My Life Or His Publicity? When Zulum Made A Call

Isa Gusau

By Isa Gusau

Our boss, Governor Babagana Umara Zulum, my family and closest friends wouldn’t like what I am about to publicly reveal. I deeply apologise.

Last week, I had a surgery at Max Multi Speciality Hospital in New Delhi, India. The surgery, which doctors categorised as a ‘high risk’ was around my chest wall and lungs. It lasted some hours. It was very successful. Alhamdulillah!

Some readers, especially close friends, may now have mixed feelings: happy that the surgery went well, but disappointed that I kept them in the dark. I am sorry.

If you (reading this) also feel that way, you certainly have the right to be angry, that is, if you translate my decision to impliedly measure your importance to me.

Well, I even kept the surgery away from my children. I made sure they did not know what I was going through. I also kept it away from my brothers and sisters.

Sometimes, the best way to protect your loved ones and friends is by making them think everything is okay. You may torture and potentially harm some if they know precisely what you might be passing through.

Unless it happens beyond your control, what is really the point of deliberately making your loved ones and friends suffer from the pains of extreme imagination and mental bereavement, whereas putting them in that state would not quite change your condition?

As a journalist 12 years ago, I had a surgery for appendix and a complication from the mistake of surgeon in Abuja, kept me hospitalised for two weeks. From my hospital bed, I saw how my children – 12 years younger then, were often traumatised. I saw how my sisters in particular, brothers and close friends were sleeplessly worried.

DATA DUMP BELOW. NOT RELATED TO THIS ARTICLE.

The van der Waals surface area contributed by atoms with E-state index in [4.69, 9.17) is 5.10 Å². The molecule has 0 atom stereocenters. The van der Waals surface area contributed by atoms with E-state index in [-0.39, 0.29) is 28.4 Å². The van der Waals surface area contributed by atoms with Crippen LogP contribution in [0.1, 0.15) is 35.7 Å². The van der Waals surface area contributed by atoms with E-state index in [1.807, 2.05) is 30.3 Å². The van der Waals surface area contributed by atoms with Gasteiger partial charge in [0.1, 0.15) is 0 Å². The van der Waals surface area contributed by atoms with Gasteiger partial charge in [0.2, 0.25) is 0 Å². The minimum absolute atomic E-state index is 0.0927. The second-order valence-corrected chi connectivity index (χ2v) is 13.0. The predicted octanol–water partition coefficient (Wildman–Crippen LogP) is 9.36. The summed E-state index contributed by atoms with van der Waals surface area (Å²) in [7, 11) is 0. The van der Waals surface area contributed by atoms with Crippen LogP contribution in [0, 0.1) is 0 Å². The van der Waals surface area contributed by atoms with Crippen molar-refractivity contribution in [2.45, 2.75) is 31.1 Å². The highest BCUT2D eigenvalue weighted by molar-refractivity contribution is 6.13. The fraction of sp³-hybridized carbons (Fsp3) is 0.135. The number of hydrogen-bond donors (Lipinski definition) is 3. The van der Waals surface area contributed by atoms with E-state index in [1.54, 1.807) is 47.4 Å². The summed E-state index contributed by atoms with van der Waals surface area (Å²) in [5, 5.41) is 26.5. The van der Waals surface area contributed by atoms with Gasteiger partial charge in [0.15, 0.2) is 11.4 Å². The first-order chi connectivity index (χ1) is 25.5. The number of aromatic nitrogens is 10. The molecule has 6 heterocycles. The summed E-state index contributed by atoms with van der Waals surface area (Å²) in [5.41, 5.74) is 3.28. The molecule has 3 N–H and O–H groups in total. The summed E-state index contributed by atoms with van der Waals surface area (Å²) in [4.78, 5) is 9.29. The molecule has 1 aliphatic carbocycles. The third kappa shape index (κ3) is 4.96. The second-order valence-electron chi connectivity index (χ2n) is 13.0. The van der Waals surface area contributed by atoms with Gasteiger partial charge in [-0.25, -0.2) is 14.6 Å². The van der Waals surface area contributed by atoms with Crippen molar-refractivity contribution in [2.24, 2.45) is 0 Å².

So, this time, I decided to free them from those pains.

I must say however, that keeping people in the dark has its own downside. You potentially lose deliberate offer of prayers and well wishes. You also have to deal with people engaging you since they do not know.

From my hospital bed, I attended to office work and private issues, including financial requests.

Someone even sent me a strong message, almost calling me a wicked man for not sending him money the day he made his request. Funny enough, his request came the night before my surgery. At that time, I was undergoing a final round of mandatory tests: kidney, liver and respiratory function, Hepatitis B and C, and HIV I and 2, which are conducted on all patients undergoing surgery, for the safety of surgeons who endlessly make contact with blood in theatre.

I had about 100 tests, but negative for all dangerous diseases. Again, Alhamdulillah.

But I must admit that anticipating results from cancer tests (and this happened a number of times), was traumatising.

From the onset, I was sent for a whole body PET (Positron Emission Tomography) scan. This is a nuclear diagnostic procedure that evaluates the functioning of all body organs and tissues from head to toe. It is one of the highest diagnostic machine for cancer, heart and lung diseases, gastrointestinal, endocrine, neurological disorders, and other serious conditions.

All the tests reconfirmed what I already knew before arriving in India – that I had a chronic ulcer and some fluid between my chest wall near my lungs.

The Indian doctors investigated me intensively, to rule out any dangerous cause of the fluid. This was why I had to undergo numerous investigations for all killer diseases.

From both sides of my chest, the fluid was extracted and cultured to detect any link to all kinds of dangerous diseases. All negative.

At the end, the Indian doctors concluded I needed to have a thoracic surgery which involved penetrating my chest wall to evaluate my lungs, drain the fluid and extract some tissue for biopsy. Again, the biopsy reconfirmed no link with any dangerous disease. Alhamdulillah! The fluid was from a blockage.

But how did I even find myself in India?